Baker students learn about money management during Reality Fair

Baker Intermediate School sixth-grader Kaleb Hayes thought carefully about how much he wanted to donate and to which charity. Finally settling on the American Red Cross, he slid a crisp, bright-green $10 bill across the table to Shonda Johnston.

Johnston, a Clark County Extension agent, was a volunteer at Baker’s annual Reality Fair Wednesday, during which students learned the importance of budgeting and creating spending priorities.

Johnston said she was surprised at the generosity of some of the students when it came to the contributions booth.

The highest donation from one student was about $30, which was nearly 14 percent of the initial cash given to each student. Another student returned to the contributions booth after having already donated, but they felt the need to give more.

Throughout the fair, put together through a partnership with Baker and Clark County 4-H, students visited about 15 booths including stops at the veterinarian’s office, the toy store, hair salon and more.

Mike Hamilton, a sixth-grade teacher at Baker Intermediate School, said all sixth-grade students participate in the fair.

“There’s a department store,” Hamilton said. “There’s a bank; there’s contributions, transportation and several others.

“Then, they have a list of things that they need to go through and buy things from us.”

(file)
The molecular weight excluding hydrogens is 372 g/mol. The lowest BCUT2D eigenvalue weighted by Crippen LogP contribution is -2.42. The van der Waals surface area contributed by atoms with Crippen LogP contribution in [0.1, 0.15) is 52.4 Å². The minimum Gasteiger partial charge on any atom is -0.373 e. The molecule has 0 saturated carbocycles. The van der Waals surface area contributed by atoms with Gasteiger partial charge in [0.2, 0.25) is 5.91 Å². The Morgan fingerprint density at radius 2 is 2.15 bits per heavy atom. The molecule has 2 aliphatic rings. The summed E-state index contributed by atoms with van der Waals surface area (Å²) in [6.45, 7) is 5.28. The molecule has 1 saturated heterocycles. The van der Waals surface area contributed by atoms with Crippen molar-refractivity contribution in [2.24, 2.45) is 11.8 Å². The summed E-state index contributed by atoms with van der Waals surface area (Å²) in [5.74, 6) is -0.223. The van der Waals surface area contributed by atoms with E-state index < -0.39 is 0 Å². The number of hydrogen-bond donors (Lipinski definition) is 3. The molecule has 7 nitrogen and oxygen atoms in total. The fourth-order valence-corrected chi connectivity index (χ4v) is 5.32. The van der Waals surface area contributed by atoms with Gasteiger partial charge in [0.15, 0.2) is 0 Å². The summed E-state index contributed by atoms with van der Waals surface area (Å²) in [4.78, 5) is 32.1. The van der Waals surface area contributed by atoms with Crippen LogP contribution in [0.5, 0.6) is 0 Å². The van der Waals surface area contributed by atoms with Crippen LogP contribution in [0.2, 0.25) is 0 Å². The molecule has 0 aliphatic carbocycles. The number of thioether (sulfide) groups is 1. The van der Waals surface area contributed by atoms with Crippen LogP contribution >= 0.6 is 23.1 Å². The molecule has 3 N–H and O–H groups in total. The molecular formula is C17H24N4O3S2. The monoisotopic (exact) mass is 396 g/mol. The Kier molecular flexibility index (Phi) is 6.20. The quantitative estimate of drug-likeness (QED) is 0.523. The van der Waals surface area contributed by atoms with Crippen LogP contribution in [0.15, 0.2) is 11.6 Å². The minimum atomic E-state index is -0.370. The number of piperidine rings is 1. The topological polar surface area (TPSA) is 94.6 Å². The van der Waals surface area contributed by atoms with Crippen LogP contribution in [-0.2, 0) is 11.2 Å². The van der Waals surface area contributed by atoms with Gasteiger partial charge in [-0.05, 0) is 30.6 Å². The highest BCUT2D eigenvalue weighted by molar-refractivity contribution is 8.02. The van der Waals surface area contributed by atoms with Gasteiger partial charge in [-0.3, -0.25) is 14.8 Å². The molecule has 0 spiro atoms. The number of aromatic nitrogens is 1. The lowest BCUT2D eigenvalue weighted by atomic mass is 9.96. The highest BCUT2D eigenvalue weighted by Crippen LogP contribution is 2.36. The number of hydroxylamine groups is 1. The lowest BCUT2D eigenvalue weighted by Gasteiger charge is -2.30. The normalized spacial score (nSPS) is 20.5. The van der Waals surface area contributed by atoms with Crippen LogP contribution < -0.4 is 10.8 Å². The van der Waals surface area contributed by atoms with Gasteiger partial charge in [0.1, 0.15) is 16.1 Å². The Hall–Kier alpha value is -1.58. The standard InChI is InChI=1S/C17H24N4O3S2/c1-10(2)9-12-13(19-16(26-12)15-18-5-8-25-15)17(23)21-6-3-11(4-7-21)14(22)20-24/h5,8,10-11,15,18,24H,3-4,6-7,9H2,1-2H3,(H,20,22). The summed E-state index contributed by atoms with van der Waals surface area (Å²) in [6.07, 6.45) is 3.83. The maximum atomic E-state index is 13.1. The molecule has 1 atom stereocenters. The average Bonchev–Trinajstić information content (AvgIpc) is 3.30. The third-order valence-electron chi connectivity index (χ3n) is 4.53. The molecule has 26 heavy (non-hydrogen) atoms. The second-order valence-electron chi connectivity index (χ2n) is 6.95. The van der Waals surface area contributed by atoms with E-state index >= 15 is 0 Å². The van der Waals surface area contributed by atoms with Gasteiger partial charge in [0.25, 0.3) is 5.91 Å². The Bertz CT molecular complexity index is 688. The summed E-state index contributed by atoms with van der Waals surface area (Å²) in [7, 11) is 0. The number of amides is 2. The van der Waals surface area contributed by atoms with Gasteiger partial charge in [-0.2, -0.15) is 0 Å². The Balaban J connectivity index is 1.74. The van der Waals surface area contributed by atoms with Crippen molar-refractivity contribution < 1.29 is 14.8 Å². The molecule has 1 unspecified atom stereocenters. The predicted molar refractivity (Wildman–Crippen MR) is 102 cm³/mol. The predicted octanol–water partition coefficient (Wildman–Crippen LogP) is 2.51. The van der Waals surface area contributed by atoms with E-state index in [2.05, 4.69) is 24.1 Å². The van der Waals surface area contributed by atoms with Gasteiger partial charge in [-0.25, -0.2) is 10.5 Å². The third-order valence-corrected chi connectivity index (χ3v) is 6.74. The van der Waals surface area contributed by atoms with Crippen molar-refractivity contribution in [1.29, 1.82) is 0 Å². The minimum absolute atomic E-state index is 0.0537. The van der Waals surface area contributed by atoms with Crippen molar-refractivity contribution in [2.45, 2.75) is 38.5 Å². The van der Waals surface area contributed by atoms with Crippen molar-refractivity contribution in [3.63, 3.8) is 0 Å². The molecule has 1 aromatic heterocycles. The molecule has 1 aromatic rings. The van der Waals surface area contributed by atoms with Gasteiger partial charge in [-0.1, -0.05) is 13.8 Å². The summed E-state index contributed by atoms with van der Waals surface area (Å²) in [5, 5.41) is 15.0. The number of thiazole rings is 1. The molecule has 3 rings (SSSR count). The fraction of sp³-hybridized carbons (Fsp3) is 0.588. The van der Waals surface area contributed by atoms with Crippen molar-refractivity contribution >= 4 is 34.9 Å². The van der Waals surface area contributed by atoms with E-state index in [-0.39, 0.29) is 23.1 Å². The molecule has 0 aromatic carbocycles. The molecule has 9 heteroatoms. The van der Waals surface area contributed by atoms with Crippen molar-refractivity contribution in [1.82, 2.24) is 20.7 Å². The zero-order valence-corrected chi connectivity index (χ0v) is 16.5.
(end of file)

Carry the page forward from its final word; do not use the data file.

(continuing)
Hamilton said the fair intends to teach students about responsibly spending money by focusing on needs rather than wants.   

“We talked about needs and wants the other day,” he said. “A lot of people, a lot of students, had misconceptions on what is a need versus a want.”

Teachers give students $220 at the beginning, but then take $20 away to represent taxes. The students then must decide how much they want to spend at each booth.

“It’s really good for students to learn how to spend money and manage money,” Hamilton said.

Cindy Whiteside, a counselor at Baker, said the rules of the fair require students to spend money at each booth, so the main task for students is budgeting.

Before students attend the fair, teachers also randomly assign them specific responsibilities such as owning pets which could lead to additional costs.

Sixth-grader Julia Lopresti said she owned a dog and two rabbits which meant she had to spend more money than she anticipated.

“This showed me that animals cost a lot of money,” Lopresti said.

Though she said she did splurge on a bicycle, she also opted for the inexpensive bedroom necessities instead of the more luxurious items. At the end of the fair, she had about $25 left, $20 in the bank and $5 in cash.

Lopresti said she is glad she started learning about how to spend money wisely at the Reality Fair rather than waiting for reality to come to fruition without ever talking about money management. She’s a little bit more prepared, she said.

“If you don’t learn it now, when you grow up, you’ll have to learn it then,” she said.